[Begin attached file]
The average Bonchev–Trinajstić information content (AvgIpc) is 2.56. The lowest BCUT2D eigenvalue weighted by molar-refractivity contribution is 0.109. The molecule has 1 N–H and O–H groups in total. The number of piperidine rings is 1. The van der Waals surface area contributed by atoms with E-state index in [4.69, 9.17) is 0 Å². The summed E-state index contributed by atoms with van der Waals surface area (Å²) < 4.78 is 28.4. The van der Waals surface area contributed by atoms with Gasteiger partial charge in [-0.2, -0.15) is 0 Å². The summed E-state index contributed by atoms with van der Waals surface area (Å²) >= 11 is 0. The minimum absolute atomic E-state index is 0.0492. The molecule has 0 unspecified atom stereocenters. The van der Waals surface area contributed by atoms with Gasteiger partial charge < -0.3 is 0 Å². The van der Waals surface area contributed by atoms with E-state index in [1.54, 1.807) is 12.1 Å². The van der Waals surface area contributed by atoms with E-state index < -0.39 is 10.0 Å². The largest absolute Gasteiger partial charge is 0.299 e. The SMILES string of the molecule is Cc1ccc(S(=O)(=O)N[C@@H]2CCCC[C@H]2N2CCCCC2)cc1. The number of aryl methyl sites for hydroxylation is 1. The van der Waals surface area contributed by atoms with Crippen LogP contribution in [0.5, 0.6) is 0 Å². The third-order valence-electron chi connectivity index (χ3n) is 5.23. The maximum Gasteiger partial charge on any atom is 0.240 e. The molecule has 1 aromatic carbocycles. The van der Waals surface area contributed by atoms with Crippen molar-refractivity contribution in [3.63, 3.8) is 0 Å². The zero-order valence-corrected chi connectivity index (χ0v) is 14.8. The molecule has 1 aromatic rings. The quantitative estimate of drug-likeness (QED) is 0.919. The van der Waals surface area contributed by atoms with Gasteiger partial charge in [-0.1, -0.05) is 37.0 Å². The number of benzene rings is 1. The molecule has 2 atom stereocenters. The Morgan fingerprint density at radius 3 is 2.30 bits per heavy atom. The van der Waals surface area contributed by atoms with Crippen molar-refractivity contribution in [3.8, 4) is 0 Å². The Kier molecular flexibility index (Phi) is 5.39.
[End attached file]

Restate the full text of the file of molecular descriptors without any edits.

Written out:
The average Bonchev–Trinajstić information content (AvgIpc) is 2.56. The lowest BCUT2D eigenvalue weighted by molar-refractivity contribution is 0.109. The molecule has 1 N–H and O–H groups in total. The number of piperidine rings is 1. The van der Waals surface area contributed by atoms with E-state index in [4.69, 9.17) is 0 Å². The summed E-state index contributed by atoms with van der Waals surface area (Å²) < 4.78 is 28.4. The van der Waals surface area contributed by atoms with Gasteiger partial charge in [-0.2, -0.15) is 0 Å². The summed E-state index contributed by atoms with van der Waals surface area (Å²) >= 11 is 0. The minimum absolute atomic E-state index is 0.0492. The molecule has 0 unspecified atom stereocenters. The van der Waals surface area contributed by atoms with Gasteiger partial charge < -0.3 is 0 Å². The van der Waals surface area contributed by atoms with E-state index in [1.54, 1.807) is 12.1 Å². The van der Waals surface area contributed by atoms with E-state index < -0.39 is 10.0 Å². The largest absolute Gasteiger partial charge is 0.299 e. The SMILES string of the molecule is Cc1ccc(S(=O)(=O)N[C@@H]2CCCC[C@H]2N2CCCCC2)cc1. The number of aryl methyl sites for hydroxylation is 1. The van der Waals surface area contributed by atoms with Crippen LogP contribution in [0.5, 0.6) is 0 Å². The third-order valence-electron chi connectivity index (χ3n) is 5.23. The maximum Gasteiger partial charge on any atom is 0.240 e. The molecule has 1 aromatic carbocycles. The van der Waals surface area contributed by atoms with Crippen molar-refractivity contribution in [3.63, 3.8) is 0 Å². The zero-order valence-corrected chi connectivity index (χ0v) is 14.8. The molecule has 1 aromatic rings. The quantitative estimate of drug-likeness (QED) is 0.919. The van der Waals surface area contributed by atoms with Gasteiger partial charge in [-0.1, -0.05) is 37.0 Å². The number of benzene rings is 1. The molecule has 2 atom stereocenters. The Morgan fingerprint density at radius 3 is 2.30 bits per heavy atom. The van der Waals surface area contributed by atoms with Crippen molar-refractivity contribution in [3.8, 4) is 0 Å². The Kier molecular flexibility index (Phi) is 5.39.